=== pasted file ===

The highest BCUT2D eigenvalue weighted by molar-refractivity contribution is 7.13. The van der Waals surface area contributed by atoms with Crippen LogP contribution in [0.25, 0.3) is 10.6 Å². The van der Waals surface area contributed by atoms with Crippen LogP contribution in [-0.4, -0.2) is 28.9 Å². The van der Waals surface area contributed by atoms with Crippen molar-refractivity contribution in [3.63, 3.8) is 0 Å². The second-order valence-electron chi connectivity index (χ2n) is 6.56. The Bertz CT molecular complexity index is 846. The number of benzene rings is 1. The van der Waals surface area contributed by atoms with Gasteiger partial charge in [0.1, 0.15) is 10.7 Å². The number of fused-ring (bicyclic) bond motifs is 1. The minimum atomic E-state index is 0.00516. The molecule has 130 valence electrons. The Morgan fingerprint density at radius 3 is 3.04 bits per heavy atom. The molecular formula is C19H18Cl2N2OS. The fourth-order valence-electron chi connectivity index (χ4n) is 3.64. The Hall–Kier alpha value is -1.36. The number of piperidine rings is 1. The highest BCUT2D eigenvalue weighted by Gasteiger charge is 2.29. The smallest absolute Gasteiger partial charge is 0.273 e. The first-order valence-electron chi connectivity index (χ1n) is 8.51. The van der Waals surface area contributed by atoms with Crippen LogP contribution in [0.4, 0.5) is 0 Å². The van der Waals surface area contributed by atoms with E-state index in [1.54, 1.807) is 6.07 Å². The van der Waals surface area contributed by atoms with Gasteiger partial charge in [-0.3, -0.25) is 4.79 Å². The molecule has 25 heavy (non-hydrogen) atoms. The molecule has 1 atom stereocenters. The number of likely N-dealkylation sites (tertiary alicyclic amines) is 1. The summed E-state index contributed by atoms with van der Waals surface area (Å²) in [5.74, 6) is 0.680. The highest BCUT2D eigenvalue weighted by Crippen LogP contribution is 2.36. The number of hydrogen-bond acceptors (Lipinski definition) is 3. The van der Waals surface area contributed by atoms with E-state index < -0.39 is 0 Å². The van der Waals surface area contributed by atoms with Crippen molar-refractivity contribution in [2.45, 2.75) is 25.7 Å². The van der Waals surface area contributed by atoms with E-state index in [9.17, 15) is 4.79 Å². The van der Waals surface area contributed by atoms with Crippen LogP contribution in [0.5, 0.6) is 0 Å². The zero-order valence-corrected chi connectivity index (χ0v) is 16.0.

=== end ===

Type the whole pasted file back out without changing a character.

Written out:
The highest BCUT2D eigenvalue weighted by molar-refractivity contribution is 7.13. The van der Waals surface area contributed by atoms with Crippen LogP contribution in [0.25, 0.3) is 10.6 Å². The van der Waals surface area contributed by atoms with Crippen LogP contribution in [-0.4, -0.2) is 28.9 Å². The van der Waals surface area contributed by atoms with Crippen molar-refractivity contribution in [3.63, 3.8) is 0 Å². The second-order valence-electron chi connectivity index (χ2n) is 6.56. The Bertz CT molecular complexity index is 846. The number of benzene rings is 1. The van der Waals surface area contributed by atoms with Gasteiger partial charge in [0.1, 0.15) is 10.7 Å². The number of fused-ring (bicyclic) bond motifs is 1. The minimum atomic E-state index is 0.00516. The molecule has 130 valence electrons. The Morgan fingerprint density at radius 3 is 3.04 bits per heavy atom. The molecular formula is C19H18Cl2N2OS. The fourth-order valence-electron chi connectivity index (χ4n) is 3.64. The Hall–Kier alpha value is -1.36. The number of piperidine rings is 1. The highest BCUT2D eigenvalue weighted by Gasteiger charge is 2.29. The smallest absolute Gasteiger partial charge is 0.273 e. The first-order valence-electron chi connectivity index (χ1n) is 8.51. The van der Waals surface area contributed by atoms with Crippen LogP contribution in [0.4, 0.5) is 0 Å². The van der Waals surface area contributed by atoms with E-state index in [1.54, 1.807) is 6.07 Å². The van der Waals surface area contributed by atoms with Gasteiger partial charge in [-0.3, -0.25) is 4.79 Å². The molecule has 25 heavy (non-hydrogen) atoms. The molecule has 1 atom stereocenters. The number of likely N-dealkylation sites (tertiary alicyclic amines) is 1. The summed E-state index contributed by atoms with van der Waals surface area (Å²) in [5.74, 6) is 0.680. The highest BCUT2D eigenvalue weighted by Crippen LogP contribution is 2.36. The number of hydrogen-bond acceptors (Lipinski definition) is 3. The van der Waals surface area contributed by atoms with E-state index < -0.39 is 0 Å². The van der Waals surface area contributed by atoms with Crippen molar-refractivity contribution in [2.45, 2.75) is 25.7 Å². The van der Waals surface area contributed by atoms with E-state index in [9.17, 15) is 4.79 Å². The van der Waals surface area contributed by atoms with Crippen LogP contribution in [0.5, 0.6) is 0 Å². The zero-order valence-corrected chi connectivity index (χ0v) is 16.0.